National Parks: From Public Playgrounds to Regional Commons

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"National parks and protected areas in the northern areas of the planet have for a long period been the prerogative of central governments. With the devolution of responsibilities, powers and property rights to regional authorities and indigenous peoples of the North, the quest for local participation in the governing of protected areas have mounted. At the same time the methods for adaptive ecosystem management have improved considerably and frameworks for analysis of complex Socio-Ecological systems are actively being developed. The paper thus have a diagnostic approach of analysing the evolution of new forms of governing protected areas in Northern Europe at these crossroads of institutional and scientific developments. Of particular interest is a 'commons-formation' process on public and protected land and water areas that moves quite slowly in these northern regions. This paper will focus on the changes in the governance of national parks in the Norwegian and Russian parts of the 'Barents region'. The region consists of many large, untouched areas with intact original ecosystems. Many of these are transboundary ecosystems, but until recently little efforts have been taken to investigate implications of lack of transboundary governance of larger Socio-ecological systems in these areas. Russian national parks ('Zapovedniks') have stricter conservation measures than Norwegian national parks. Here no human activity is allowed, except for scientific studies and border protection. In Norway a national strategy has recently opened up for more nature based tourism (ecotourism) in National Parks, also in a 'joint' park with Russia and Finland. The slow, but gradual changes in property rights are also an important element in the analysis; in Norway ownership of land is gradually moving from the state to regional land holding authorities. In Russia there are also movements between 'federal' and provincial (oblast) ownership and management authority. The type of goods that these national parks provide is used as examples of how this evolution takes place in practice, i.e. how the details in regulations and use practices influence the character of the protected areas as common-pool resources. In a comparative perspective, it is also interesting to see what role these protected areas play in their adjacent rural areas: To what extent are these areas reckoned as crucial in securing rural livelihoods and ecosystem services and to what extent are they perceived as serious obstacles to modernisation, and how are these conflicting views reflected in current legislation and operative rules on the ground?"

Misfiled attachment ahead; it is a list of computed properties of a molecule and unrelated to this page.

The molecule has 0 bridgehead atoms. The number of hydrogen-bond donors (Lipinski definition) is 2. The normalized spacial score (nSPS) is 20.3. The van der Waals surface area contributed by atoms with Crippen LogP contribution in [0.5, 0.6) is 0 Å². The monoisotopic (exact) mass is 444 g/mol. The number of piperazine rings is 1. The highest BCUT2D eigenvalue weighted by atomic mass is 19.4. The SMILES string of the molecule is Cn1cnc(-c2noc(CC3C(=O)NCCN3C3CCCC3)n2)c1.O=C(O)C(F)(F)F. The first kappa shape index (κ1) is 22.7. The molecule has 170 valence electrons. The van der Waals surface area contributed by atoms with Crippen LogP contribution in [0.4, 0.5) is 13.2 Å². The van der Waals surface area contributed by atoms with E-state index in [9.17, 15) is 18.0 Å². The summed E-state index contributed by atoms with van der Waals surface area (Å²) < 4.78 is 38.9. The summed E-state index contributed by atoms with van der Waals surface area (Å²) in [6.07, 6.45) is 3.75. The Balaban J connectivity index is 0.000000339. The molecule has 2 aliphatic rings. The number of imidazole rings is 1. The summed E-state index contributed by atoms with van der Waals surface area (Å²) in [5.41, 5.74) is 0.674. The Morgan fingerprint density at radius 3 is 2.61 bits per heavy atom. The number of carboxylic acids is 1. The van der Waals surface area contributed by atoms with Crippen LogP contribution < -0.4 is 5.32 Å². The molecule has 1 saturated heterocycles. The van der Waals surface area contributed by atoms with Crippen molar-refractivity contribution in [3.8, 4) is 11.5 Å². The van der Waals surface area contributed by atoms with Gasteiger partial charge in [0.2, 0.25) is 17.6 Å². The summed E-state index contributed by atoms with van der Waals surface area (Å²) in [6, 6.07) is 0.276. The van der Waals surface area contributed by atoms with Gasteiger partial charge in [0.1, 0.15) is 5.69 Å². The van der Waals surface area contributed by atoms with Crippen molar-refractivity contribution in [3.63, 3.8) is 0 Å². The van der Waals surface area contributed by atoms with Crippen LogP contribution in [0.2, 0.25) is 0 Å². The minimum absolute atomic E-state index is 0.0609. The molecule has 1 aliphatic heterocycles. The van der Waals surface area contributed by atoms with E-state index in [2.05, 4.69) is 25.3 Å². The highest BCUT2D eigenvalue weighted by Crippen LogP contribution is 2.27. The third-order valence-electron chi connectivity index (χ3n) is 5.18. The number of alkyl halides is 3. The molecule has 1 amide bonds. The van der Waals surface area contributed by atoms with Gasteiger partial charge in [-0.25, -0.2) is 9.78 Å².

parks, rural affairs, conservation, protected areas, tourism